First, consider approaching a local business that already owns a body composition analysis machine. Send your clients their way for scans in exchange for a percentage of their fee. There’s no work on your end (except telling clients about it) and it’s a way to increase gym revenue.
Second, if you already have a nutritionist or health practitioner renting gym space, present this in-house option. If they’re willing to invest in the machine, they get the lion’s share of the revenue. This gives your members an in-house option, adding more gym membership value. And it gives you a small share of the revenue while someone else does the work.
4. Get Creative With A Photographer.
For gym owners, a constant supply of high-quality images is a game-changer. Whether for your website, social media or wall decor, professional photography levels you up.
High-quality photos statistically get more visibility and shares on social media. It’s pretty simple: Your members aren’t likely to share blurry, low-res pictures of their worst lifting face.
Your brand is an important part of your marketing, and quality images are an important part of your brand. Ultimately, it helps you attract new members and increase revenue. So what does this have to do with renting gym space?
If you can find a local photographer looking for office space to do their editing, why not your gym? As part of the rental contract, set up an agreement for sporadic photo shoot days. This allows you to keep your content fresh and increase gym revenue.
As a bonus, offer to spread the word about their photography business to your members. Chances are, some of them have an upcoming event that needs a photographer.
5. Go With The Tried And True: Personal Trainers.
Personal training is probably the most logical use of gym space when classes aren’t in session. And while some gyms are hesitant to allow outside trainers to rent gym space, it’s an opportunity for a significant amount of revenue.
The first step is to find a qualified trainer (or trainers) that you trust. From there, every detail of the agreement should be clearly outlined, and agreed to by both parties.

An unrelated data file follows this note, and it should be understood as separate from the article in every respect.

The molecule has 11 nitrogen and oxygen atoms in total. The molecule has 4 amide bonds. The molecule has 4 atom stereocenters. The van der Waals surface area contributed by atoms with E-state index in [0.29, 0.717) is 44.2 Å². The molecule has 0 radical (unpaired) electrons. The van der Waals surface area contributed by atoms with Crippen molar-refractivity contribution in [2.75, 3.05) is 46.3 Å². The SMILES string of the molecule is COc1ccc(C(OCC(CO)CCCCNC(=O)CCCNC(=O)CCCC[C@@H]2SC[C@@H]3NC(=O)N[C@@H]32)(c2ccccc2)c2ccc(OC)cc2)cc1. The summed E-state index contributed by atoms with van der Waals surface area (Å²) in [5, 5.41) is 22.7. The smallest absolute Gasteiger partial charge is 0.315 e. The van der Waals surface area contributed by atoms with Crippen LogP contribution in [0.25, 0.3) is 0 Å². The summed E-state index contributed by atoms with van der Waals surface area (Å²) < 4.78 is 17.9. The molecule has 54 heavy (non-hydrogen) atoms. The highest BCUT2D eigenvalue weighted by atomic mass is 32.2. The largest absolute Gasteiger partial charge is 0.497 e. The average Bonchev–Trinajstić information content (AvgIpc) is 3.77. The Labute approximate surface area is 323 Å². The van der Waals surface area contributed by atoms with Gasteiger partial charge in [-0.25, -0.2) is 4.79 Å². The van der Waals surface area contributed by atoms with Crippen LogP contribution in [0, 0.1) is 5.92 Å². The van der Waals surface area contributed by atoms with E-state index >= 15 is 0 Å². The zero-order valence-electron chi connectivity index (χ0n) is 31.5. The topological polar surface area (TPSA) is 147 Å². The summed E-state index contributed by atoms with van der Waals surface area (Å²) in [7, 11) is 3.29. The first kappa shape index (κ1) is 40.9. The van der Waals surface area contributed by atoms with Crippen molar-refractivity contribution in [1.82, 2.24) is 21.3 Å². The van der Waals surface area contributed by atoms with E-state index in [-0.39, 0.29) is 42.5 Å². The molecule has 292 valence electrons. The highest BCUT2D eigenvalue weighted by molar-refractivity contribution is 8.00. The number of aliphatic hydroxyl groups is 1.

There are various ways to go about it: The first option is to charge a flat, monthly rate for using gym space at designated times. On the other hand, you could split revenue with the trainer or charge on a per-client basis.
After the pandemic, CrossFit Felix in Seattle started bringing on personal trainers in an effort to rebuild. Ultimately, it resulted in an additional $12,000 monthly that saved the gym.
Personal trainers had access during quiet hours of the day, which worked well with peoples’ new “work from home” norm. It’s simply become easier to fill mid-day hours as people have more flexibility due to changes in the corporate landscape.
So yes, bringing on outside personal trainers might be a bit more delicate and require some trial and error. But when it works, it can make a big, revenue-generating difference during times when the gym sits empty.
In Summary: When In Doubt, Rent It Out
If there are blocks of time throughout the day when your gym sits empty, it’s time to explore options for renting it out. Increase gym revenue by inviting other local businesses to take advantage of the down times. From health practitioners to personal trainers, the options are varied and numerous. Find partners that will also provide membership value for your community to drive retention numbers as well!